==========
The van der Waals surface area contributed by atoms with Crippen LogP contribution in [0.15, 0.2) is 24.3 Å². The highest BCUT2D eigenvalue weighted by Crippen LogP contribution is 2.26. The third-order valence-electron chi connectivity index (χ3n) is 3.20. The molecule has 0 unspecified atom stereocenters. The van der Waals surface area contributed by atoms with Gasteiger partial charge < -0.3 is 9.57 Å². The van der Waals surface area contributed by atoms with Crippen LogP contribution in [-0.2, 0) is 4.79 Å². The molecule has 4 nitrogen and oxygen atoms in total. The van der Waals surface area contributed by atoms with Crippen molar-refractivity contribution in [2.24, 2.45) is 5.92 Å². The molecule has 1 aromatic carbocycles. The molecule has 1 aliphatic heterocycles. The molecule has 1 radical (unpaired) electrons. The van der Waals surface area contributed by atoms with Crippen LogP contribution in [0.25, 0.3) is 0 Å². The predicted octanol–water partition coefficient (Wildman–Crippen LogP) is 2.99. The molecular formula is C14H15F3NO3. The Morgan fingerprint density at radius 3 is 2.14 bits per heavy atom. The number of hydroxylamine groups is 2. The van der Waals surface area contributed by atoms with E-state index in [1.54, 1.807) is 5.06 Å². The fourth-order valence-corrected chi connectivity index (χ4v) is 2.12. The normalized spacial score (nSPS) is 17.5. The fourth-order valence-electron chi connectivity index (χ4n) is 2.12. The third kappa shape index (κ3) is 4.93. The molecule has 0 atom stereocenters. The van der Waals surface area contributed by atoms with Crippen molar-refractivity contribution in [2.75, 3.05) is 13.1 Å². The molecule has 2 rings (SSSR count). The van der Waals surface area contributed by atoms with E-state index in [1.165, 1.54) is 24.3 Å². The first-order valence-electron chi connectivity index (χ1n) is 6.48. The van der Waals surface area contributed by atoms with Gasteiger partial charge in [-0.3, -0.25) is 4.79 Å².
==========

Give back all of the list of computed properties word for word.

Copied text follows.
The van der Waals surface area contributed by atoms with Crippen LogP contribution in [0.15, 0.2) is 24.3 Å². The highest BCUT2D eigenvalue weighted by Crippen LogP contribution is 2.26. The third-order valence-electron chi connectivity index (χ3n) is 3.20. The molecule has 0 unspecified atom stereocenters. The van der Waals surface area contributed by atoms with Gasteiger partial charge < -0.3 is 9.57 Å². The van der Waals surface area contributed by atoms with Crippen LogP contribution in [-0.2, 0) is 4.79 Å². The molecule has 4 nitrogen and oxygen atoms in total. The van der Waals surface area contributed by atoms with Crippen molar-refractivity contribution in [2.24, 2.45) is 5.92 Å². The molecule has 1 aromatic carbocycles. The molecule has 1 aliphatic heterocycles. The molecule has 1 radical (unpaired) electrons. The van der Waals surface area contributed by atoms with Crippen LogP contribution in [0.25, 0.3) is 0 Å². The predicted octanol–water partition coefficient (Wildman–Crippen LogP) is 2.99. The molecular formula is C14H15F3NO3. The Morgan fingerprint density at radius 3 is 2.14 bits per heavy atom. The number of hydroxylamine groups is 2. The van der Waals surface area contributed by atoms with E-state index in [1.54, 1.807) is 5.06 Å². The fourth-order valence-corrected chi connectivity index (χ4v) is 2.12. The normalized spacial score (nSPS) is 17.5. The fourth-order valence-electron chi connectivity index (χ4n) is 2.12. The third kappa shape index (κ3) is 4.93. The molecule has 0 atom stereocenters. The van der Waals surface area contributed by atoms with Crippen molar-refractivity contribution in [2.75, 3.05) is 13.1 Å². The molecule has 2 rings (SSSR count). The van der Waals surface area contributed by atoms with E-state index in [1.165, 1.54) is 24.3 Å². The first-order valence-electron chi connectivity index (χ1n) is 6.48. The van der Waals surface area contributed by atoms with Gasteiger partial charge in [-0.3, -0.25) is 4.79 Å².